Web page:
One thing to mention – the toweling does like to fray if it hasn’t been washed.  Pre-washing the fabric will “tighten” up the fibers and lessen that but factor that in when buying yardage.  Also consider that when cutting lengths – how big would you like the finished towel or napkin to be after it’s been washed?

So… looking at those long narrow lengths, I got another idea.

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A lumbar pillow – Retro-style.  (This print is Granny’s Garden 920-120.  I keep being asked.)

Using a 15 1/2″ x 27″ pillow from Ikea, I made a cover.  This took less than an hour – it would have been faster but I added a zipper.  I measured the width of fabric between the two side seams to decide if I needed to remove the stitches on one side, or  both.  When it measured 16 1/2″ between the seams, I just cut them off.  (I bumped my rotary ruler tightly against the seam and cut.)  Having a pillow cover fit snugly is a good thing.  I put the zipper in the bottom, sewed the remaining three sides using a 1/2″ seam allowance and it was done!

But I still had a piece leftover – I’d been thinking “apron” so I’d cut a bigger piece of this towel.  FYI – aprons are apparently another popular thing to make with toweling.  I wasn’t sure how much I’d need since… uh, I’d never made an apron.  As you can probably guess from the picture above… I still haven’t.

Back to my leftover piece…

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Voila!  A very cute and simple little drawstring bag using the hem as the casing.  As with the pillow, I simply cut off the hem on one side and stitched.

Before stitching up the side, I removed about 3″ of stitching on both ends of the hem.  I turned under the side edges twice and stitched it down about 1/4″ away.  Then I re-stitched the two hemmed ends to finish the casing.  The side was stitched with a 1/2″ seam allowance up to where the edges had been turned – then back-stitched.

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The opening was top-stitched to make it look a bit neater – and to secure the bottom of the opening.  Do not stitch across the hem – that’s the opening for the casing.  Using a bodkin – can you believe I have one? – I inserted a length of narrow Moda twill tape.  I cut it twice the “width” of the bag plus 10″ or so.  That left enough to open the bag completely, have a little extra room, knot the ends and trim them to a nice little tail.

I also made a little stocking using some red French General toweling.

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It measures 5″ wide at the top and 12 1/2″ long.   Two layers of toweling – right-sides-together or wrong-sides-together – with the top of the stocking at the hemmed edge. The cut-off hem was trimmed to the stitching and used for the hang-loop.  Over-casting or serging the seam is recommended as the toweling does like to fray.  (This took about 30 minutes to make.)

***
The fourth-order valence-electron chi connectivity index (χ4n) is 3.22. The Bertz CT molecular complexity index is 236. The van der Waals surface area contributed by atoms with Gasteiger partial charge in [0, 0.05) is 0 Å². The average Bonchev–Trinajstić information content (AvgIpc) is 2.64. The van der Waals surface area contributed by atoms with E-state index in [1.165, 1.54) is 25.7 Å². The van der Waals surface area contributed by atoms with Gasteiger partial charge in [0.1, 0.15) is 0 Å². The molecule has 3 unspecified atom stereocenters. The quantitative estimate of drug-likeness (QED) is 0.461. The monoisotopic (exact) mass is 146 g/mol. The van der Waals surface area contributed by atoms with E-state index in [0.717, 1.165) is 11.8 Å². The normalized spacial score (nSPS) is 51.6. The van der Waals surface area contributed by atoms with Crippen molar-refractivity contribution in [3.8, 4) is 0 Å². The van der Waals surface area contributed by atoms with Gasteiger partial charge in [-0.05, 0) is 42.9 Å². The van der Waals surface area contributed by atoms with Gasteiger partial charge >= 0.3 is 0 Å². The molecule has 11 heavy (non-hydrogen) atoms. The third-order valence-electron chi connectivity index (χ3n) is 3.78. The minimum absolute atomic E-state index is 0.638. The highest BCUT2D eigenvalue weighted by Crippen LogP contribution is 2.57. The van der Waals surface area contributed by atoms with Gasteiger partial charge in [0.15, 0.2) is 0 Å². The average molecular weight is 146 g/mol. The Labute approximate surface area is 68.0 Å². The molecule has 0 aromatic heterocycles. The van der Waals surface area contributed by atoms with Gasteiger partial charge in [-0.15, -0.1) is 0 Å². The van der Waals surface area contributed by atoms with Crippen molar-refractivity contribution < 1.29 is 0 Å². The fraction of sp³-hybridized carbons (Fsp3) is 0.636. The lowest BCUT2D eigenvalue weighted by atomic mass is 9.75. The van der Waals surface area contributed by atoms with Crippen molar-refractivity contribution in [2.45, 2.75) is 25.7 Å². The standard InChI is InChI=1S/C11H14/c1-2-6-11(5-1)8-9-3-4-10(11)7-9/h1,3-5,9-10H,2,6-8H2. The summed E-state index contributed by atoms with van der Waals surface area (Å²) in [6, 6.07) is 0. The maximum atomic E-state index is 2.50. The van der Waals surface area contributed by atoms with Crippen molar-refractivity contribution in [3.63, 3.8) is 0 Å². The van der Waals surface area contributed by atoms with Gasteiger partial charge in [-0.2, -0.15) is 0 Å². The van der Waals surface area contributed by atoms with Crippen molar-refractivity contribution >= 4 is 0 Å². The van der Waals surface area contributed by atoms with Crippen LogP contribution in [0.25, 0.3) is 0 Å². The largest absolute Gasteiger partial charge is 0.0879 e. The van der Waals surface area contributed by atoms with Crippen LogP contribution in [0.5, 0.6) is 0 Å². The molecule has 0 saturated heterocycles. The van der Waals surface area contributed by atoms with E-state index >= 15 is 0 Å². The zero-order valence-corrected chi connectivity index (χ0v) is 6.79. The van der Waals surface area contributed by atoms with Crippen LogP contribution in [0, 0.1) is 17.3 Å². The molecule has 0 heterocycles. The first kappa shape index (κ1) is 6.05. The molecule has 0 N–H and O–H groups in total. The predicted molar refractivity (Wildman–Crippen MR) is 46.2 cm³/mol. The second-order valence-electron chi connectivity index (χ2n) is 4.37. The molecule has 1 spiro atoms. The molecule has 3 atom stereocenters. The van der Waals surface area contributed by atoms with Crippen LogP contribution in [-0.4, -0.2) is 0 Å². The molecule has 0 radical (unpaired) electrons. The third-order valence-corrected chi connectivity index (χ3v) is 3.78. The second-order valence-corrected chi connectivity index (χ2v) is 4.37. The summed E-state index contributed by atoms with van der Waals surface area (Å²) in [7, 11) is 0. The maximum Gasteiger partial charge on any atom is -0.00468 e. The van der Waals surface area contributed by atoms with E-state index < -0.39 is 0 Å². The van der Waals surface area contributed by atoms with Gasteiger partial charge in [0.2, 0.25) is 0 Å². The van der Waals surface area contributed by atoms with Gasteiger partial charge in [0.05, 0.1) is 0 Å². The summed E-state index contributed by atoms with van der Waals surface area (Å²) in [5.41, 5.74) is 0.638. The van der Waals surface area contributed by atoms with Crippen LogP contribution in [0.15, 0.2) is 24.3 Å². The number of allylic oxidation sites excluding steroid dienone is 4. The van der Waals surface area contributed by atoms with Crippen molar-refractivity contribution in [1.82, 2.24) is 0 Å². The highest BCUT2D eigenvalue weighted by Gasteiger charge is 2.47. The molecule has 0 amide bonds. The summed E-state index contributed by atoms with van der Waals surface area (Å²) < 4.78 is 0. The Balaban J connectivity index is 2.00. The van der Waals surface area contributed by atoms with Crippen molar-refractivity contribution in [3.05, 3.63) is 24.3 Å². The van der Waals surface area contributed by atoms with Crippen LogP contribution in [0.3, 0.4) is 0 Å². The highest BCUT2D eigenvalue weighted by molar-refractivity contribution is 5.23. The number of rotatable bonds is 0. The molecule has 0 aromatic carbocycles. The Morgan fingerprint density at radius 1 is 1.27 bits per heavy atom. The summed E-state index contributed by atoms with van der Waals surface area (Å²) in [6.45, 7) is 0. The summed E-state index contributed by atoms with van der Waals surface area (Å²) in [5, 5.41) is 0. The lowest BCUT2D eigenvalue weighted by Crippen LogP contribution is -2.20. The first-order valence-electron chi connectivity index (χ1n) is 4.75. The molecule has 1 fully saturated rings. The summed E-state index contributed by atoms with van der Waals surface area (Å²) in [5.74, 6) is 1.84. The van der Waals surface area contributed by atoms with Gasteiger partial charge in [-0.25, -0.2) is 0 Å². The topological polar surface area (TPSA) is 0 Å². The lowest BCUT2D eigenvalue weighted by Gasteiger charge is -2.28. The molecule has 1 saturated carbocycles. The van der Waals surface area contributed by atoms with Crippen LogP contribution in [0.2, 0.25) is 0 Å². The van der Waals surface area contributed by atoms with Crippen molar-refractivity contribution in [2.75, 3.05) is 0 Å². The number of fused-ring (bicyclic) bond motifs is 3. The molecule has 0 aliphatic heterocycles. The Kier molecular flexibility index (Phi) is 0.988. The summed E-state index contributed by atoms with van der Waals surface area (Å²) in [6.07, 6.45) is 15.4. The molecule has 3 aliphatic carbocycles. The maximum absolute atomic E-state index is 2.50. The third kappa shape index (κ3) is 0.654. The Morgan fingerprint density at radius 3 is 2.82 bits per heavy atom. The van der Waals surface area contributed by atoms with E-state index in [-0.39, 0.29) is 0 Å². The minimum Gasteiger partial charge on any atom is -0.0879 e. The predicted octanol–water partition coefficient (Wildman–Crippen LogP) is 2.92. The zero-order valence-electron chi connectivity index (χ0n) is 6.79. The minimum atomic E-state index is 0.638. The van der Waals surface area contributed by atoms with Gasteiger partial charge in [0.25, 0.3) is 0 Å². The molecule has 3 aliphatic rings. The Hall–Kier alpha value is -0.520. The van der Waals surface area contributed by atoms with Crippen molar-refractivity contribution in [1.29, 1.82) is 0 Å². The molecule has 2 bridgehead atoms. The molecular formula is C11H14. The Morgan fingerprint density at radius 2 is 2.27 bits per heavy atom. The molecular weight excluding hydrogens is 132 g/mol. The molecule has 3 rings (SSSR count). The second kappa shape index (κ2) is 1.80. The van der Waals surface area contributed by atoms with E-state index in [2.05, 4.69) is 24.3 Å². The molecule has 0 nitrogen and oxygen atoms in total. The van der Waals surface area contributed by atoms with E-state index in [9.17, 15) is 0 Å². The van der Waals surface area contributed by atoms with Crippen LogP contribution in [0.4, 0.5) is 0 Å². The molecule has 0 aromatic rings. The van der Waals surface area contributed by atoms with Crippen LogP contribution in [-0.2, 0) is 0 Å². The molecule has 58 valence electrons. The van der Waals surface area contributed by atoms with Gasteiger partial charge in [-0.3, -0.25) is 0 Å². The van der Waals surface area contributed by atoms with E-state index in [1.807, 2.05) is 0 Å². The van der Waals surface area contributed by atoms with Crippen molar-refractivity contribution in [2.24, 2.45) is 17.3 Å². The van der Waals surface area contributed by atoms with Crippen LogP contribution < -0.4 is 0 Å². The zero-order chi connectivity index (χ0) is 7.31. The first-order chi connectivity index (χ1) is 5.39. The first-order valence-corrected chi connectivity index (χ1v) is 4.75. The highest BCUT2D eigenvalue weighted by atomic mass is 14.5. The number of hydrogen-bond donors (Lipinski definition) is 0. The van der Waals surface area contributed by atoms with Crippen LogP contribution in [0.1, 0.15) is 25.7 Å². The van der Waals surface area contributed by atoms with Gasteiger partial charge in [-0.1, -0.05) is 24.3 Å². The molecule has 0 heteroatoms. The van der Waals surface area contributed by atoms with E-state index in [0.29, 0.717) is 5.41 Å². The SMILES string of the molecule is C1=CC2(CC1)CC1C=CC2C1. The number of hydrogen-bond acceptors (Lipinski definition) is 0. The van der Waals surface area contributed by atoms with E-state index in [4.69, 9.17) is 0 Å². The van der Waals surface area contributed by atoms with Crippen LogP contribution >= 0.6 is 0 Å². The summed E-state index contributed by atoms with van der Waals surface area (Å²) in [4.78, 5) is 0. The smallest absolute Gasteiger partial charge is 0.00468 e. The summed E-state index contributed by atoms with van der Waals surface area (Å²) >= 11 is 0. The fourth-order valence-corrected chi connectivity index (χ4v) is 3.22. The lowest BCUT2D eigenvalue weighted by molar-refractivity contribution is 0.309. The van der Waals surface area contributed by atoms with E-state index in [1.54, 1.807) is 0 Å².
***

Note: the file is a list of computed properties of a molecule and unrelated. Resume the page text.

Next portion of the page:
Yes, I made a pattern for my stocking – Moda Toweling Stocking Template.

Then the fun really started.

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I cut pieces of this toweling 12″ long.  I folded the toweling in half – hem-to-hem.  I cut along the fold to make two pieces 12″ wide by approximately 8 1/2″ high.  I also cut an 18″ length of ribbon – a 1/2″ wide red twill tape I had on hand.

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Fold the ribbon in half and put the fold in the seam allowance a few inches from the top – I chose to center the ribbon between the two stripes.  Sew a 1/2″ seam allowance – center the seam and press it open.  Optional – stitch the seam allowance down to the hemmed edge at the top.  Stitch a 1/2″ seam allowance across the bottom of the bag.

Now… the bag can be finished as in the picture above.  Or the corners of the bags can be “boxed”.

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Mark the “cut-outs” on the bag – 3/4″ from the sides and 1 1/4″ from the bottom – to account for the 1/2″ seam allowance.  Cut on the lines to remove the corner.  Fold at the 90-degree corners and match the cut edges as shown in the lower-left picture.  Stitch a 1/4″ to 3/8″ seam.  Turn the bag right side out and it’s done.

One yard of toweling and 4 1/2 yards of ribbon will make 6 bags.  Uh… I had 2 yards of toweling.

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Twelve bags took a little less than two hours to make.  If you’re wondering why I keep including the time, it’s only so you have some idea about how quickly these can go together.

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I did experiment with rubber-stamping a number onto the toweling – it worked very nicely, thank you.  Twenty-four bags would make a nice advent calendar – as would 24 tags from the office supply store.  These would also make a nice presentation for a quick gift for guests – either with a tag, a little sprig of greenery, some small tie-on or ornament.  The tags are easily made with cardstock and a printable design – an online search for “free printable Christmas/holiday tag” and there are all kinds of terrific options.  The same goes for “free advent tags printable”.  (Pinterest is also a good starting point.)

If you’re unfamiliar with the toweling, it can be found at your local quilt shop or online.  It does vary a little in width but most are between 16″ and 18″.  Instead of selvages, the toweling has two hemmed edges.  Depending on the design and fiber content, the toweling generally costs between $5.00 and $7.00 a yard.

I hope you have a wonderful weekend – I might just go see what else I can think of to make with toweling.